Supreme Court Ruling Blocks Protections For Thousands Of Florida Immigrants
Earlier last month, the U.S. Supreme Court issued a tied ruling on President Obama’s immigration reforms. The justices’ deadlock means 3.8 million undocumented immigrants nationwide are once again in danger of deportation. Here's a look into what the ruling means for Florida.
With a four to four tie, the Supreme Court could not resolve the case against President Obama’s executive actions. The stalemate means a lower court’s ruling will stand, and the protections for undocumented immigrants will not go into effect. Under the programs, certain immigrants could apply for work permits and temporary relief from deportation. The measures are commonly called DAPA, deferred action for parents of Americans, and DACA Plus, or deferred action for childhood arrivals. Tallahassee immigration attorney Elizabeth Ricci believes all Floridians would’ve benefited from the programs.
“So it’s not just disappointing from an economic standpoint. It’s disappointing that families will be separated, facing deportation, living in the shadows, probably not reporting crime. And it’s not in the spirit of our history of being a humanitarian leader,” she said.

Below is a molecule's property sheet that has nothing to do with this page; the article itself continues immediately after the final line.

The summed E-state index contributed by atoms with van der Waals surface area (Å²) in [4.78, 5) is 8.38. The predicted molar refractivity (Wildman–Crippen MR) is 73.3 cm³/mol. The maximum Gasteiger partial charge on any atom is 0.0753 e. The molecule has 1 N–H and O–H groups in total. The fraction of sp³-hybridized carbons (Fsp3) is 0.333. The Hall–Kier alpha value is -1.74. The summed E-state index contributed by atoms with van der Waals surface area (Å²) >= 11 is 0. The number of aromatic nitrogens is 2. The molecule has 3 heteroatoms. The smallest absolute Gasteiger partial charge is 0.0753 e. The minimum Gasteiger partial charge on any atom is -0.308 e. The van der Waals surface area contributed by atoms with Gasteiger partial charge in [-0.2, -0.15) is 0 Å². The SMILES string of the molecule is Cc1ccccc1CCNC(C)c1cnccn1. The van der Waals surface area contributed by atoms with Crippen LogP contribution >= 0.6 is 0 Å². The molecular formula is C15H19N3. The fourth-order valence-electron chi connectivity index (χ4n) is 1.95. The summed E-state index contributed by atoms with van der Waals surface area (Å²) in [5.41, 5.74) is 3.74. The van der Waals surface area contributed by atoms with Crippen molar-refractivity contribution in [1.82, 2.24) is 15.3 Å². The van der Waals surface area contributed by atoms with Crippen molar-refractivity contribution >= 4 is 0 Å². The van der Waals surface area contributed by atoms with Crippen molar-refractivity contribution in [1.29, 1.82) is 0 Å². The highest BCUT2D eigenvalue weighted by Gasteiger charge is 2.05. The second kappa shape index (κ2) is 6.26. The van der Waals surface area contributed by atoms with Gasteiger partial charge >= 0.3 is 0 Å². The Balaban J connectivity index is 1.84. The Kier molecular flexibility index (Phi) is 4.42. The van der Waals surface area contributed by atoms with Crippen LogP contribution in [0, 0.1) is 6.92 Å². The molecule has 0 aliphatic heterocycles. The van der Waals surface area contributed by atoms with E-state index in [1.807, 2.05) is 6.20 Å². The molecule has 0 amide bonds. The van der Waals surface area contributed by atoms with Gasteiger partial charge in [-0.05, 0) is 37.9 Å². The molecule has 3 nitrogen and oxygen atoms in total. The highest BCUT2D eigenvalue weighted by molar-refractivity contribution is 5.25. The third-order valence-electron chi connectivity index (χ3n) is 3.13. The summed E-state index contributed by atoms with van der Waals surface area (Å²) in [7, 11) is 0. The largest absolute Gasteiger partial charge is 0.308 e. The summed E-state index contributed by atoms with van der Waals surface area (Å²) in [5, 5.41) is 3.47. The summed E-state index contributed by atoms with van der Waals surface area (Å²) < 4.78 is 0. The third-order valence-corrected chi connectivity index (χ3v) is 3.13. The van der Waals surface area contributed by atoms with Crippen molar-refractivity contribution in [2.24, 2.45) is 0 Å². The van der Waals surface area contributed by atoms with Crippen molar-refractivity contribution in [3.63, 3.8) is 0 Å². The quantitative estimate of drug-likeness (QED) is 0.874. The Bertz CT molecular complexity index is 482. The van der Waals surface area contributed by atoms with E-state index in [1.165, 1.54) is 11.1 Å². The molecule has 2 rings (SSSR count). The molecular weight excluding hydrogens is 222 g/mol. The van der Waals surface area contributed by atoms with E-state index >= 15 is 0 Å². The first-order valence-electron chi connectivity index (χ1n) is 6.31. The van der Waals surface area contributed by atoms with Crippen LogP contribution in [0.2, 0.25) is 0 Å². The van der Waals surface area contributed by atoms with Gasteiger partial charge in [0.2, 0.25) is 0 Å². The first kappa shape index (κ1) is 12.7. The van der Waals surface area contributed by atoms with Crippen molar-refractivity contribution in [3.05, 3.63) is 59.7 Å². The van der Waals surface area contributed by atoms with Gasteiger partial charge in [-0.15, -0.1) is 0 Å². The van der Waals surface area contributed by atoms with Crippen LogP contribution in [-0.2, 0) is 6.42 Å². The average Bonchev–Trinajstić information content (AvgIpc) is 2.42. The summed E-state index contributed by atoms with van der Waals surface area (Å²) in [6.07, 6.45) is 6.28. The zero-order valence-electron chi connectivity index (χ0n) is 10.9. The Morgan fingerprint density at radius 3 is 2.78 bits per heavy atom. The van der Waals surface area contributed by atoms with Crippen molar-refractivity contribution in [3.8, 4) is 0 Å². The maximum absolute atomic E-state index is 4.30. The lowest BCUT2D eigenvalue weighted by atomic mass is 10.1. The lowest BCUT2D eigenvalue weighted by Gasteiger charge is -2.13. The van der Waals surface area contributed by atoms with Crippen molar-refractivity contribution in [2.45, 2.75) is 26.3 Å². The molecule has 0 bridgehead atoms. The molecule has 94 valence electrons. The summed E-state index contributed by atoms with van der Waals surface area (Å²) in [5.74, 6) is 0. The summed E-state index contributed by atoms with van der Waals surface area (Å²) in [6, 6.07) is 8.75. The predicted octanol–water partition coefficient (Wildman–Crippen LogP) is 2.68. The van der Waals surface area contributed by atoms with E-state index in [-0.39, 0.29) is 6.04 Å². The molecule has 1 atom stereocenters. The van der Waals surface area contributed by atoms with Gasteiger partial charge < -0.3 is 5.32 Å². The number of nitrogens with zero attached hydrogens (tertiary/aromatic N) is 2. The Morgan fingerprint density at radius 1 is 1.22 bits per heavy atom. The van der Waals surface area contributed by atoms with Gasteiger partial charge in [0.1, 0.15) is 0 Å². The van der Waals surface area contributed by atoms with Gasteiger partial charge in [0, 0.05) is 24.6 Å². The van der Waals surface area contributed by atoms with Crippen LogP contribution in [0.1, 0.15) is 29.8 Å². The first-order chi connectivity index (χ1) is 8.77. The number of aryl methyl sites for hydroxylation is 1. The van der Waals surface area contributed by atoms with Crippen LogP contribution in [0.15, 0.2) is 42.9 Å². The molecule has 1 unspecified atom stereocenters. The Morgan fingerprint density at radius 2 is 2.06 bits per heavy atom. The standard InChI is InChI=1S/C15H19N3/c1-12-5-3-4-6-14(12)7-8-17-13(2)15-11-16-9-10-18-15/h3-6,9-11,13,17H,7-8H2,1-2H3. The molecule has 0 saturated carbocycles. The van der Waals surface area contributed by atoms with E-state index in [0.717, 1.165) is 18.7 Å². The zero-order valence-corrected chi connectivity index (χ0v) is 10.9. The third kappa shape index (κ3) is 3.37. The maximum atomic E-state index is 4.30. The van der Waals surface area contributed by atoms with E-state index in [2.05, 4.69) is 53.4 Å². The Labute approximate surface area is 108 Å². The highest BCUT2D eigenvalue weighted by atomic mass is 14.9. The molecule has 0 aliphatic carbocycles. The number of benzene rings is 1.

A judge in Texas initially ruled the Obama Administration overstepped its bounds in rolling out the programs. The Supreme Court’s deadlock means the case remains unresolved, and there is a possibility of future legal challenges. Memphis immigration lawyer Greg Siskind believes Democratic frontrunner Hillary Clinton will take the fight on the campaign trail.
“I would find it hard to believe that she’s not going to be talking about the case and talking about comprehensive reform. Basically all these issues. You have 2 million more Latino voters than in the 2012 elections,” he said.
Clinton has pledged to expand President Obama’s reforms, while Republican contender Donald Trump says he’ll undo them. According to the Migration Policy Institute, without the protections in place, deportation is once again a reality for an estimated 100,000 Floridians. But because the would-be beneficiaries don’t have criminal records, the federal government considers them a low priority.